Often we take good vision for granted. If you have ever had a problem with your eyes causing decreased vision, you learn quickly to appreciate good sight.
Those who have never had a problem with their eyes, don't realize how much can go wrong.
Cornea- the window we look through on the front surface of the eye
Abrasion (scratched cornea) can be painful and cause decreased vision
Ulcer (infected abrasion often associated with contact lens wear) painful, red, blurry vision
Degeneration/Dystrophy- there are several degenerative conditions of the cornea that cause blurry vision and increase in glare/halos around lights.
Lens- the focusing lens in the eye
Cataract- (clouding of the lens) is often an age related change to the lens causing reduced night vision and needing more lighting to read well. But cataracts can happen at any age.
Changes in the lens affect our glasses prescription as we age. This is why those over age 40 need reading glasses.
Glaucoma- a condition causing damage to the optic nerve
This is one of the biggest reasons regular eye exams are critical as we age. Glaucoma often doesn't have any symptoms until it is severe. I compare it to high cholesterol. You don't feel high cholesterol. You can have high cholesterol for decades without any problems. Until you have a stroke or a heart attack. But if your doctor tests and treats your high cholesterol early, you can reduce your risk for a stroke. Same with glaucoma. We screen for this every year and can monitor for signs of glaucoma. If we catch it early, we can prevent vision loss. But by the time you know you have glaucoma, you have already suffered from irreversible vision loss due to damage to the optic nerve.
Macular Degeneration- a condition causing damage to the macula (central portion of the retina) and loss of central vision. This can be severe enough to cause you to struggle with reading. The earlier this is caught, there is a critical stage where intervention can reduce vision loss.
Retinal degeneration, macular edema, hypertensive retinopathy, diabetic retinopathy, epiretinal membrane, macular hole, iritis, uveitis, episcleritis, keratitis, keratoconus, dry eye syndrome, allergic conjunctivitis, and herpes simplex/herpes zoster ophthalmicus are all potential eye problems.
The eye is so complex, that there are multiple specialties just within the eye field.
- Optometrists are doctors who specialize in primary eye care. Routine vision exams, contact lens exams, and medical evaluations and treatment of medical conditions of the eyes not requiring surgery.
- General ophthalmologist- medical doctors who specialize in medical care of the eyes. Often these doctors do cataract surgery and other basic eye surgeries.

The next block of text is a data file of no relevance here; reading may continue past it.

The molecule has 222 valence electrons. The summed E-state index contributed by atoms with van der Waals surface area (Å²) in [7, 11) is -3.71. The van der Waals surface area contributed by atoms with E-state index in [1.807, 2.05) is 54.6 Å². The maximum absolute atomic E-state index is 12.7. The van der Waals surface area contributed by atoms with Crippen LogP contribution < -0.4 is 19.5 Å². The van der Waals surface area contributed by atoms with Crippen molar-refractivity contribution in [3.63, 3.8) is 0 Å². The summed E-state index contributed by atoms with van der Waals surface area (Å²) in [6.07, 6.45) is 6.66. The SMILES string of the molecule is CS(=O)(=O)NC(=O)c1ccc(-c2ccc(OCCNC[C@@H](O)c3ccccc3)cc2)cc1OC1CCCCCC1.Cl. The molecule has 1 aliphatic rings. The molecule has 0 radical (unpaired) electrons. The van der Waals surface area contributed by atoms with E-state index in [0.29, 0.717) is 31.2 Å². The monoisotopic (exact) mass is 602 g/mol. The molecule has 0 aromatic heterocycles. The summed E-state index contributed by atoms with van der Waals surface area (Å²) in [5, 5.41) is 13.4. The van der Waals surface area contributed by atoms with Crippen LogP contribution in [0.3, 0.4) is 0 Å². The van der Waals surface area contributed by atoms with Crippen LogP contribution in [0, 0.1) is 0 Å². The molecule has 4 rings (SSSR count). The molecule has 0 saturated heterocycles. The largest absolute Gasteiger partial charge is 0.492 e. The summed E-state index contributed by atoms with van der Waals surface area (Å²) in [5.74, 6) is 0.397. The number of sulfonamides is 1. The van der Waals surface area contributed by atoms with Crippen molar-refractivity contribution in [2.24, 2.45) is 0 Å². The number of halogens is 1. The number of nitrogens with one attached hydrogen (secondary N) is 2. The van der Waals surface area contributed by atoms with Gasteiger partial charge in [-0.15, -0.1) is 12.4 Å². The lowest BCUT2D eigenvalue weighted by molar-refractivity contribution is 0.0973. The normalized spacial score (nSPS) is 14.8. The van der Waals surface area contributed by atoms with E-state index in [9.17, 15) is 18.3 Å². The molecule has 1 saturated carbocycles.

- Glaucoma specialist- medical doctor that specializes in ophthalmology and further specializes in glaucoma surgeries.
- Cornea specialist- medical doctor that specializes in ophthalmology and further specializes in cornea care and surgeries involving the cornea.
- Retina specialist- medical doctor that specializes in ophthalmology and further specializes in retina care and surgeries involving the retina.
- Neuro-ophthalmologist- medical doctor that specializes in ophthalmology and further specializes in neurology and neurological problems affecting the eyes.
- Oculoplastic surgeon- medical doctor that specializes in ophthalmology and further specializes in plastic surgery related to the eyes (lid surgeries).
- Pediatric ophthalmologist- medical doctor that specializes in ophthalmology and further specializes in pediatric eye care and pediatric surgeries including strabismus surgery.
- Vision Therapy specialist- optometrist who focuses on vision therapy and issues related to the focusing system of the eyes.
What other organ in our body has that many specialists? If the eye is that complex that it requires that many specialists, then going YEARS without an eye exam shouldn't make sense!
So let's give THANKS for great vision and make sure we get our eyes checked regularly in order to ensure we keep our great vision! And don't forget these tips to keep your eyes healthy:
- UV protection
- Safety glasses when doing activities that could injure the eyes (sports, welding, construction, mowing...)
- Consume Vitamin A, C, E, Zinc, Lutein, Zeaxanthin, Omega 3 (EPA/DHA/ALA) to keep the eyes healthy.
- Get your eyes checked regularly!
- First eye screening by age 3
- Routine vision exam yearly throughout school years
- Routine vision exam every few years as an adult until age 40 unless medical problems are found.
- Dilated medical exam as recommended by your eye doctor.
- Yearly medical eye exams from age 60 and over even if you haven't been diagnosed with medical problems.